Mavericks Lose Season Opener. I sure wish Dennis Smith Jr.’s first NBA game would have ended in a win. Note: “first NBA game,” as in, the kid has never even watched one in person before last night’s debut. Woah.
Timberlawn Reviewed After Rape Reported. State inspectors are checking out Timberlawn after a 13-year-old girl said she was raped. Judging by the psychiatric hospital’s Google reviews, inspectors probably should have visited long ago.
Man Shot Dead Near the State Fair. However, police don’t think fairgoers are in danger. (In case you’re new to town, the area around Fair Park isn’t the best, so perhaps a more honest interpretation of the DPD’s assessment is: you’re not in any more danger than you usually are.)Read More
Yesterday I spent some time making fun of the new bar called Bourbon & Banter. In five years, every restaurant and bar in Dallas will be two alliterative nouns. You heard it here first. Today (a bit late) I learned about the new joint called Fish & Fizz. That’s quite something, right there. Here are the names they rejected before settling on Fish & Fizz:Read More
In an announcement Cowboys owner Jerry Jones will likely greet as a happy distraction from the ongoing legal saga of Ezekiel Elliott and Jones’ own controversial ideas about workplace decorum during the national anthem, the NFL today revealed that its 2018 draft will be at AT&T Stadium in Arlington.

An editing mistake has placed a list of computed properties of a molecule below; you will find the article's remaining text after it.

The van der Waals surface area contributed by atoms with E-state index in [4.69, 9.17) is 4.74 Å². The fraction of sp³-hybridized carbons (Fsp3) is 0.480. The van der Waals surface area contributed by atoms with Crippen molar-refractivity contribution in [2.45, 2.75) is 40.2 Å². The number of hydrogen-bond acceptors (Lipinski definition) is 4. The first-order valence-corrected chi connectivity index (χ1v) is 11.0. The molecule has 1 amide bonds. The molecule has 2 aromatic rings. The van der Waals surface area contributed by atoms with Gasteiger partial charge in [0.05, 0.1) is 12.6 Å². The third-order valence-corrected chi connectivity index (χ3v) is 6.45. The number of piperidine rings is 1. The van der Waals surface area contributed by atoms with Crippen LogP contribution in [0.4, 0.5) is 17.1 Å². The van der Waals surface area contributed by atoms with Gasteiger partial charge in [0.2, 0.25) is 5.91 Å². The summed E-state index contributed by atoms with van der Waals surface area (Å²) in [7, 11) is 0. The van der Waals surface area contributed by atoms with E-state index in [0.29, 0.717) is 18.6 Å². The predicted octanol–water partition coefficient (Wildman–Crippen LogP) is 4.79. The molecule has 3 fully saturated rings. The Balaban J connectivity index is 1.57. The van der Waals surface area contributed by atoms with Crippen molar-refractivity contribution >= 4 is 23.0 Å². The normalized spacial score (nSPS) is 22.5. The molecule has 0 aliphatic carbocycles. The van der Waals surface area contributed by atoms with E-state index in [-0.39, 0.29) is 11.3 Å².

The April 26-28 NFL Revenue Generator and Brand Engagement Opportunity®—a bloated and flashy affair where the process of pro football teams selecting able and willing young men for their rosters is almost incidental—will be the first held at a pro stadium, sprawling across the field, the stands, and The Sky Mirror Laser Weapons Platform Plazas. In a statement, NFL Commissioner and Official Draft Villain Roger Goodell thanked the cities of Arlington, home of AT&T Stadium, Frisco, home of the Cowboys’ fancy new headquarters, and Dallas, home of, um, Cowboys fans.
It’s a big deal even without getting into the NFL DRAFT EXPERIENCE PRESENTED BY DANNON® OIKOS® TRIPLE ZERO, a free festival at the draft site.
But the best part of all this, from the perspective of a petty Cowboys fan resentful of the current standings in the NFC East? The draft will not be returning to Philadelphia, which hosted (successfully, and to the general welfare of the city, by some accounts) this year. This is Dallas’ first time hosting the draft. Philadelphia has hosted 16 drafts, and won 0 Super Bowls.
The highlight of this year’s draft was Drew Pearson taking the stage in Philadelphia to announce the Cowboys’ second round pick and take shots at Eagles fans. We will hope for some more Cowboys-Eagles feuding at AT&T Stadium next year, and meanwhile bravely scoff at any suggestion that Philadelphia will be making the 32nd pick at the Death Star in 2018.
— Eagles Nation (5-1) (@PHLEaglesNation) October 18, 2017